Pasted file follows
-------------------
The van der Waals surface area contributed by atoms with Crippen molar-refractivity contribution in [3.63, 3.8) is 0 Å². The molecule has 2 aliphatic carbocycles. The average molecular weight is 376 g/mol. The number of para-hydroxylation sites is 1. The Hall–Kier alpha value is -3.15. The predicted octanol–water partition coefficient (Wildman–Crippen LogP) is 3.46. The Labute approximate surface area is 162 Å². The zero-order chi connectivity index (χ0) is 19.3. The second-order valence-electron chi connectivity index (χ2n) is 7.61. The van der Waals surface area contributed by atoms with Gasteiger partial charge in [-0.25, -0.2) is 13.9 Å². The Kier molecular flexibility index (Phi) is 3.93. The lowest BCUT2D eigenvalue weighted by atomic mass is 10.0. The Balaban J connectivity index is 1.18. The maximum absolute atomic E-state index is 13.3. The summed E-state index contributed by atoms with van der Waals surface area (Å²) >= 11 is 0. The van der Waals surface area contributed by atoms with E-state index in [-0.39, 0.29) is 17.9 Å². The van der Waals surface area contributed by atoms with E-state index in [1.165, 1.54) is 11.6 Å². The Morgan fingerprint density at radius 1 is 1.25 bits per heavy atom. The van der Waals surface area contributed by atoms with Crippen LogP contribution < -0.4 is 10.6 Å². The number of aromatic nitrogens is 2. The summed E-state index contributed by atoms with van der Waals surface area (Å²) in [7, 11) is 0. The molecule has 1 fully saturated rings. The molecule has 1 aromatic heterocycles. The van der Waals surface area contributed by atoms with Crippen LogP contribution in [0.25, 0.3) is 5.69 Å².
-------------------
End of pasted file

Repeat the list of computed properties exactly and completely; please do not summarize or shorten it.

The van der Waals surface area contributed by atoms with Crippen molar-refractivity contribution in [3.63, 3.8) is 0 Å². The molecule has 2 aliphatic carbocycles. The average molecular weight is 376 g/mol. The number of para-hydroxylation sites is 1. The Hall–Kier alpha value is -3.15. The predicted octanol–water partition coefficient (Wildman–Crippen LogP) is 3.46. The Labute approximate surface area is 162 Å². The zero-order chi connectivity index (χ0) is 19.3. The second-order valence-electron chi connectivity index (χ2n) is 7.61. The van der Waals surface area contributed by atoms with Gasteiger partial charge in [-0.25, -0.2) is 13.9 Å². The Kier molecular flexibility index (Phi) is 3.93. The lowest BCUT2D eigenvalue weighted by atomic mass is 10.0. The Balaban J connectivity index is 1.18. The maximum absolute atomic E-state index is 13.3. The summed E-state index contributed by atoms with van der Waals surface area (Å²) >= 11 is 0. The van der Waals surface area contributed by atoms with E-state index in [-0.39, 0.29) is 17.9 Å². The van der Waals surface area contributed by atoms with E-state index in [1.165, 1.54) is 11.6 Å². The Morgan fingerprint density at radius 1 is 1.25 bits per heavy atom. The van der Waals surface area contributed by atoms with Crippen LogP contribution < -0.4 is 10.6 Å². The number of aromatic nitrogens is 2. The summed E-state index contributed by atoms with van der Waals surface area (Å²) in [7, 11) is 0. The molecule has 1 fully saturated rings. The molecule has 1 aromatic heterocycles. The van der Waals surface area contributed by atoms with Crippen LogP contribution in [0.25, 0.3) is 5.69 Å².